Hen Harrier to be Released into English Wilds
The hen harrier is one of the most endangered birds of prey in Britain. Their numbers have fallen incredibly in England in the past, with just ten breeding pairs having been counted last year. While this bird species was once very widespread across Britain, it now seems its domain is limited mainly to Scotland where there are about 630 breeding pairs.
The main reason behind the dramatic decline of hen harriers in England is systematic persecution – namely, the shooting of these birds in their natural habitats in the Pennines and the Peak District. This is an area where these birds come to prey on grouse chicks and it is here that they are most ruthlessly persecuted. However, it seems that government officials are not content to sit back and watch extinction in action. Natural England, a government conversation agency, has been hard at work at drafting up plans to save the hen harrier in England. They would like to reintroduce the bird into the ranges that it formerly inhabited, such as lowland farms, heathland and upland areas including the Exmoor, Dartmoor and New Forest areas. All this will hopefully take place during the course of the next two years. Until now their plans have been put forth somewhat clandestinely, with the proposals gaining approval from bird conservation organizations, environment ministers and moorland and country sports organizations. The detailed proposals will be officially released to the public in early April.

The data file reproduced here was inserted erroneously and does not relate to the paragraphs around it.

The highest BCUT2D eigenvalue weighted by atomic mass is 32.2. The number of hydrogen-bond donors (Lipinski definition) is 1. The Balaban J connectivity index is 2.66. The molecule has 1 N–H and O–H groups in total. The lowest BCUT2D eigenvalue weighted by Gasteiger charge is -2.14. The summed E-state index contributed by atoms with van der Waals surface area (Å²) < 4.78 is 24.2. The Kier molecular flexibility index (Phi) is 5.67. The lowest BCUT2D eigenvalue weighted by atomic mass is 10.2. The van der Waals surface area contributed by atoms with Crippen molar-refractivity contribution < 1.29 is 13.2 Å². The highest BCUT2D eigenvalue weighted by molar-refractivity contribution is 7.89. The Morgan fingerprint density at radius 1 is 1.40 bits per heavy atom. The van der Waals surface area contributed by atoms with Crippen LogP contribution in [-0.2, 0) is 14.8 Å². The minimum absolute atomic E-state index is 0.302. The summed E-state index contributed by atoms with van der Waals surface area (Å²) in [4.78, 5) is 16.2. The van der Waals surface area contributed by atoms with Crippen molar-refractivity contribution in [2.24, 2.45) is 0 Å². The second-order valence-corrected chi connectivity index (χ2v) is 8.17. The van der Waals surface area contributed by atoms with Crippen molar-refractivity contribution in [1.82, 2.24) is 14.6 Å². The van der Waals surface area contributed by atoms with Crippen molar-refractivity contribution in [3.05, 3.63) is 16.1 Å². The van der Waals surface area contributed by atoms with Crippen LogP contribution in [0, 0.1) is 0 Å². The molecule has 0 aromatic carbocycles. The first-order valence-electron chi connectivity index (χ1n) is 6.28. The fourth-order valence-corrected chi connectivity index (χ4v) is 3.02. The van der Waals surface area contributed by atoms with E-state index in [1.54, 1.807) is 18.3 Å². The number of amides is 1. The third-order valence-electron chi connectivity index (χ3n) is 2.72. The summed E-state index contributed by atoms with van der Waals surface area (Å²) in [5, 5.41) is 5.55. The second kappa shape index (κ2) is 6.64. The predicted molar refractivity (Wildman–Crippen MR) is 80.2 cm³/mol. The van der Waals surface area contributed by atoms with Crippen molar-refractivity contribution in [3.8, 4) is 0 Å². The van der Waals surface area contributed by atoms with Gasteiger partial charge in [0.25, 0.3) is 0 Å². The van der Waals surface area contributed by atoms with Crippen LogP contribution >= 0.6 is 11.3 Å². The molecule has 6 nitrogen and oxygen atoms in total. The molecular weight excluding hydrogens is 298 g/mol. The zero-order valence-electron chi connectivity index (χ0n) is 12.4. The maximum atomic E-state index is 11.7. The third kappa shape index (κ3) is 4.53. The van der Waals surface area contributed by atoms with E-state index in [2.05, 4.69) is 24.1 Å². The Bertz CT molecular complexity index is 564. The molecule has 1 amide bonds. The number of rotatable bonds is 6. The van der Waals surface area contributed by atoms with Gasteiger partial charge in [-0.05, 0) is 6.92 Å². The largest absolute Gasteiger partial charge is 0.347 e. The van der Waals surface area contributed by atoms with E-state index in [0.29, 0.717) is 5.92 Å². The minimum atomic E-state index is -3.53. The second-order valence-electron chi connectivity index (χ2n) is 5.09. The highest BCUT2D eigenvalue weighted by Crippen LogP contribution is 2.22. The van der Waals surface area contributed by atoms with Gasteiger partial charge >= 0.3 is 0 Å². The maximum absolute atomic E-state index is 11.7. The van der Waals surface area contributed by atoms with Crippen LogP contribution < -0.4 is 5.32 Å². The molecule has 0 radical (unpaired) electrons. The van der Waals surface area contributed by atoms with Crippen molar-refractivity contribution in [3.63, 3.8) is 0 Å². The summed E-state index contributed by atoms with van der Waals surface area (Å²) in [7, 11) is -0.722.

Why all the secrecy? It seems it is feared that there will be some opposition from certain conservationists and landowners. Caution certainly is the order of the day, since these birds can pose a threat to resident land owners in the proposed areas for release. Farmers in the area are already struggling with a surge in the number of sparrowhawks, red kits and buzzards and the addition of another feathered predator will no doubt only add to their worries. Some landowners use their estates primarily for pheasant and partridge shooting and are concerned that the birds could get in the way. Basically there are fears that the widespread and non-specific reintroduction of these birds of prey could cause havoc to a number of already established farm and gaming practices. What’s more, Scottish sheep farmers are already complaining about decreases in stock numbers due to the much higher numbers of hen harriers in those parts of the United Kingdom. While the reintroduction of the hen harriers to the English wilds is widely supported due to the fact that they are endangered, it seems it is hoped that conservation officials will choose wisely as to how many of these birds will be released and where they will be allowed to make their new home.